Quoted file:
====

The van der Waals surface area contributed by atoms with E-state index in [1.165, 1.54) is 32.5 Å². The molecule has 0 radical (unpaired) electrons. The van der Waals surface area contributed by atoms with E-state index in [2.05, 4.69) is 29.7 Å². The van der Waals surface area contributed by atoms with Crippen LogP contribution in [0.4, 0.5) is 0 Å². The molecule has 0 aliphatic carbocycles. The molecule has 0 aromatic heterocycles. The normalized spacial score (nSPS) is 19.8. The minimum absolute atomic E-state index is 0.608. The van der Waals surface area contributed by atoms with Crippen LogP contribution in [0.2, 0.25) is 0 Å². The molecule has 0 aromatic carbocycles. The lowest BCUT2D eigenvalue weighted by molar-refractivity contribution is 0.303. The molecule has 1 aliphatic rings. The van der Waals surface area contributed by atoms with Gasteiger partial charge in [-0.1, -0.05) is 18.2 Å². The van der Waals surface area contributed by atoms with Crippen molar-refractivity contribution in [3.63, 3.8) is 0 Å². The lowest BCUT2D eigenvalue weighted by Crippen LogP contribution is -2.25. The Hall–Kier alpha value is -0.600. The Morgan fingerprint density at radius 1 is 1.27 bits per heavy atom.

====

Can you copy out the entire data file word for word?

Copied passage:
The van der Waals surface area contributed by atoms with E-state index in [1.165, 1.54) is 32.5 Å². The molecule has 0 radical (unpaired) electrons. The van der Waals surface area contributed by atoms with E-state index in [2.05, 4.69) is 29.7 Å². The van der Waals surface area contributed by atoms with Crippen LogP contribution in [0.4, 0.5) is 0 Å². The molecule has 0 aliphatic carbocycles. The molecule has 0 aromatic heterocycles. The normalized spacial score (nSPS) is 19.8. The minimum absolute atomic E-state index is 0.608. The van der Waals surface area contributed by atoms with Crippen LogP contribution in [0.2, 0.25) is 0 Å². The molecule has 0 aromatic carbocycles. The lowest BCUT2D eigenvalue weighted by molar-refractivity contribution is 0.303. The molecule has 1 aliphatic rings. The van der Waals surface area contributed by atoms with Gasteiger partial charge in [-0.1, -0.05) is 18.2 Å². The van der Waals surface area contributed by atoms with Crippen molar-refractivity contribution in [3.63, 3.8) is 0 Å². The lowest BCUT2D eigenvalue weighted by Crippen LogP contribution is -2.25. The Hall–Kier alpha value is -0.600. The Morgan fingerprint density at radius 1 is 1.27 bits per heavy atom.